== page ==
Season 3’s sixth episode begins to answer the question of how sympathetic the show intends to be towards a more adult Prince Charles. So far, that answer is “very.” The episode’s title is Welsh for “Prince of Wales,” fitting given that it covers Charles’s investiture in July 1969, as well as the three months leading up to the ceremony during which he lived in Wales.
In my opinion, this is one of the season’s strongest episodes, however there are some deviations from what actually happened that require some pulling apart. The basic premise, however, is true. Charles was enrolled – somewhat against his will – in a sort of Welsh immersion program to prepare him for the investiture. He was in fact taught by a man known as Edward Millward, who was a bit of a Welsh nationalist, and the two did form a friendship. You can read more about that here.
The sense of Charles’s loneliness and isolation is also true. He described this period of his life as a largely unhappy one, and indeed, after a rough go of it at boarding school, he was similarly at odds with most of the Cambridge student body. Fundamentally, he had neither the experience nor the character to really bond with most other young people in the late 1960s.
The other element the show gets right is the tension with the Welsh public over the ceremony. While some members of the public embraced it as a fun spectacle, if not an honor, many others saw it as yet another example of a long history of English subjugation. As the episode notes, the English monarch’s eldest son holding the title “Prince of Wales” is based on a basic theft dating back to the Plantagenets, and which sparked centuries of intermittent warfare while the Palace of Westminster issued policy after policy that treated Welshmen as second-class citizens.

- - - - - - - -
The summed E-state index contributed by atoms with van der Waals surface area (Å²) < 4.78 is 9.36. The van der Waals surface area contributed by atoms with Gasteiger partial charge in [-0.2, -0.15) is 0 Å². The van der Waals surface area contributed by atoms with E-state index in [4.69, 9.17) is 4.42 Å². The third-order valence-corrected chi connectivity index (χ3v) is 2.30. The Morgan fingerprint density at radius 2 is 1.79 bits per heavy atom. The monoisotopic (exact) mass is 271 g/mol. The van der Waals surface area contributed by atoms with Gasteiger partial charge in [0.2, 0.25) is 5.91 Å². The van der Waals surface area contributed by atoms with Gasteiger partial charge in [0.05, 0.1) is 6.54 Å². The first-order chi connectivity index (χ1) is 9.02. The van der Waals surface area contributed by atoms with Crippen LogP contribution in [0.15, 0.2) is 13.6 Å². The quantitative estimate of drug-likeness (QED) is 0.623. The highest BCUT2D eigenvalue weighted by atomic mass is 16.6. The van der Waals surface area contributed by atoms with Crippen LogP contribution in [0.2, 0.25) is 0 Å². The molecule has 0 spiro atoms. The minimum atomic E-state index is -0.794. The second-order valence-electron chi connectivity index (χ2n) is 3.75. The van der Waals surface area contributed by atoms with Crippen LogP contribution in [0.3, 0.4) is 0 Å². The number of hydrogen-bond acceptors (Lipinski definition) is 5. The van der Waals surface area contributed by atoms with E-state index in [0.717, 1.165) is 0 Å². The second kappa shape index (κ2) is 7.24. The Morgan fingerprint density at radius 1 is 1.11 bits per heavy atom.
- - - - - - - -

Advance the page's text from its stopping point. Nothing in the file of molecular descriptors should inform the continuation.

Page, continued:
The line of succession being what it is, there hasn’t been the consistent presence of a Prince of Wales over the years. Each era – or rather, royal house – has treated the position differently. In the 15th and 16th centuries, the eldest son (or daughter, in the case of Henry VIII and the future Mary I) deployed their offspring to be brought up on the Welsh border. This was less an act of respect and more one of providing a literal and visible outpost for the monarch. The Stuarts mostly ignored the Welsh unless they needed military aid, and certainly their offspring weren’t immersed in the country. Same goes for the Hanoverians.